A new poll shows that Canadians are starting to get mixed feelings about their government as it approaches the two year mark of its term. While Justin Trudeau remains personally popular, a slight plurality of Canadians think the Conservative Party would form a better government than the Liberals.
The poll, released by the Angus Reid Institute, shows that Trudeau remains popular with half of Canadians, who said they strongly or somewhat approve of him. Official Opposition leader Andrew Scheer clocked in at 34 per cent approval.
Trudeau, however, remains popular with millennials, who are due to become the largest voting bloc in Canada by the 2019 election. Around 60 per cent of millennials support the Prime Minister. But among 35-54 year old he polls at 44 per cent, and among the 55+ demographic, he polls at 46 per cent.
But following a tough summer of NAFTA negotiations, an influx of refugees crossing the U.S. border and the persistent criticism of the new tax plan, 45 per cent of Canadians believe that it is time for a change in government, with the sentiment expressed strongly in every province west of Quebec. The numbers reflect a drop of 15 points for the Liberals’ popularity compared to September 2016, when just 29 per cent of Canadians felt that way.
The Liberals were particularly unwanted in Alberta, where 63 per cent of respondents wanted a change in government, 59 per cent in Saskatchewan, and 43 per cent in Manitoba. Surprisingly, Ontario also displayed signs of fatigue, with 48 per cent of voters saying they wanted a change in government, which is problematic given 81 of the Liberals’ 181 MP’s are from the province.
As it stands, 36 per cent of Canadians say that they think the Conservatives are the best party to form government, while 33 per cent say the Liberals still are. But the decrease in trust for the Liberals didn’t transfer entirely to the Conservatives. The Liberals fell from a high of 45 per cent when they were elected in 2015, a drop of 12 points. The Conservatives have seen only modest gains, rising seven points from 29 per cent at the end of 2015.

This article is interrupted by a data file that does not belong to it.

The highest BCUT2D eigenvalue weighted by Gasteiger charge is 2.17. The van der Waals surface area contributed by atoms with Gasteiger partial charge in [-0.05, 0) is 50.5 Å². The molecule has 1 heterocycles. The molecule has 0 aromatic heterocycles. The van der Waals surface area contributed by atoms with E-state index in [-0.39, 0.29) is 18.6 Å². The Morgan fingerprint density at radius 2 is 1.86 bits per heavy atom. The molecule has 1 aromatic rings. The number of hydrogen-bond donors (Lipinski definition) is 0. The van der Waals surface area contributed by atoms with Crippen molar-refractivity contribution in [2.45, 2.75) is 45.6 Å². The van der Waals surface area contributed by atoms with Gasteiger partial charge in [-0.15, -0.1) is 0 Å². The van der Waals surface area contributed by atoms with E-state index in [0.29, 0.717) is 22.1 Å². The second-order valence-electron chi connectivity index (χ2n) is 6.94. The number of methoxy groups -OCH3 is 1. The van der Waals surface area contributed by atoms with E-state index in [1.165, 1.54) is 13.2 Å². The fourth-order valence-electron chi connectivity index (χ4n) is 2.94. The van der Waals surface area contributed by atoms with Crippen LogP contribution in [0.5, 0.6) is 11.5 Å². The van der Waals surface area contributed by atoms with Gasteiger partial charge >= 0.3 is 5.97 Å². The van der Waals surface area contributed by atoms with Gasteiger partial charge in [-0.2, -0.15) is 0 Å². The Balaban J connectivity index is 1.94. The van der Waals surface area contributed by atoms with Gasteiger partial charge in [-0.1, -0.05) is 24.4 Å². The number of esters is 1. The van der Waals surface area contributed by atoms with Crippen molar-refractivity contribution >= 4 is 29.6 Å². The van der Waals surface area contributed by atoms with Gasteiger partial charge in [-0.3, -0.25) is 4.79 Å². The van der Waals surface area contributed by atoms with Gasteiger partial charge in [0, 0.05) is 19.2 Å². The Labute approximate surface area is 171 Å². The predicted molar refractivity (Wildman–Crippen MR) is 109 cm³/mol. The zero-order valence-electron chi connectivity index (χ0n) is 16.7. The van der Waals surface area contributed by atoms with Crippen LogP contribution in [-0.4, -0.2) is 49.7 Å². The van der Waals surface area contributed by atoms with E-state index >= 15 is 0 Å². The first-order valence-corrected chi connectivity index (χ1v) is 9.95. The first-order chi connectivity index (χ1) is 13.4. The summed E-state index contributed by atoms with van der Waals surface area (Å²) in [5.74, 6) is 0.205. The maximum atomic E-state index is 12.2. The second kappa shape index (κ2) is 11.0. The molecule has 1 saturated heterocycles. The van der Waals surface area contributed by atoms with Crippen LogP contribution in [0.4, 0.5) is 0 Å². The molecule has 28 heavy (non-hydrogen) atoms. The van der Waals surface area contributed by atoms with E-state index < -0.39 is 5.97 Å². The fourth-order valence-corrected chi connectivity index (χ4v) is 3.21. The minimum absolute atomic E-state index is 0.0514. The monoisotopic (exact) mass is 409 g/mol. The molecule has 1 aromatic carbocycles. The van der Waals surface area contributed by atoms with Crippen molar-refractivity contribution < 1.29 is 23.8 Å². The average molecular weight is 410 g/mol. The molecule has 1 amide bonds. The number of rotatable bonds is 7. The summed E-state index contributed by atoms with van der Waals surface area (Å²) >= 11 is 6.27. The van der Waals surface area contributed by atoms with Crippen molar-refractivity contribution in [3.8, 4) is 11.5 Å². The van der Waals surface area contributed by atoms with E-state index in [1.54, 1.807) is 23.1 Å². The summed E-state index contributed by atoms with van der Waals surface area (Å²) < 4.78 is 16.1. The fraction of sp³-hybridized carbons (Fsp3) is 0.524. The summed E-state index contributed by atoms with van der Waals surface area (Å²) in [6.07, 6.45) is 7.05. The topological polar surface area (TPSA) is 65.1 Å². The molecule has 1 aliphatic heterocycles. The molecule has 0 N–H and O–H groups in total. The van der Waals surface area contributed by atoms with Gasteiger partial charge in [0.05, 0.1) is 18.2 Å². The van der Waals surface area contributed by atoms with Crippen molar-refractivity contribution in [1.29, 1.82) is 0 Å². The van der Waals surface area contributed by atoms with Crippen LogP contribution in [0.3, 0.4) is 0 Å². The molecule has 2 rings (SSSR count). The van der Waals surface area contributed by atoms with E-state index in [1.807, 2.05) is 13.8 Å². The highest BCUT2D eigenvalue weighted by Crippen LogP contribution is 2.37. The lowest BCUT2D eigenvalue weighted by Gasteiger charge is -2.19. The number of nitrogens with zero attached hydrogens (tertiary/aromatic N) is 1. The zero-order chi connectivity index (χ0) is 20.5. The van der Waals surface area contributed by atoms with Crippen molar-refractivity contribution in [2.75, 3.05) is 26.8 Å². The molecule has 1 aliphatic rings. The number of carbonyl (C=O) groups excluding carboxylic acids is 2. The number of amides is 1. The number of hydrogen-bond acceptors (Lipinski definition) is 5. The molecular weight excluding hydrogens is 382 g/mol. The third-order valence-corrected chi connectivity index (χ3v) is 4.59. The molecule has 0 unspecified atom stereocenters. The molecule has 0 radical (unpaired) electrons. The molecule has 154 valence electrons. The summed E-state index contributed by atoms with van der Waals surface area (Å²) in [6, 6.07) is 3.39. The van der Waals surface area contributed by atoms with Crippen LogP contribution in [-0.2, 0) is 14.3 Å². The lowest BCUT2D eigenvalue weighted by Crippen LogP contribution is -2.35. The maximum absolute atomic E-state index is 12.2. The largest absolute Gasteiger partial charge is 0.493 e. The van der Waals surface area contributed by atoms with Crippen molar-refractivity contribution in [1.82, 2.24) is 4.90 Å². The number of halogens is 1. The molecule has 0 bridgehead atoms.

Canadians were also concerned with the state of the economy, despite Canada having the best growth outlook of any G7 country, according to the IMF. Nearly a third of Canadians felt that their standard of living has dropped in the past year, and 1-in-4 believe that their living standard will drop in the coming year.
That likely explains why 29 per cent of Canadians think that Scheer is better suited to deal with the economy, compared to 24 per cent for Prime Minister Trudeau. But the centrality of the economy as a priority for Canadians has also dropped since the start of 2016, when nearly half (47 per cent) of Canadians named it as their top issue.
Now only 22 per cent say its their priority, the first time the economy has not been cited as the most important issue facing the country. The most important issue for Canadians now is healthcare, mirroring finding revealed in a Yahoo/IPSOS poll showing that 75 per cent of Canadians ranked improving healthcare as their first or second priority. The focus on the health system tends to happen when the economy is doing well, a tacit ad mission that the state of the economy has improved since the Liberals’ election.
The poll should give the Liberals a moment to pause an assess how they want to move through the next two years. Trudeau’s number are his lowest so far as prime minister, but former Prime Minister Jean Chrétien also polled similarly at the point of his government. More challenging will be getting his party viewed in a more positive light.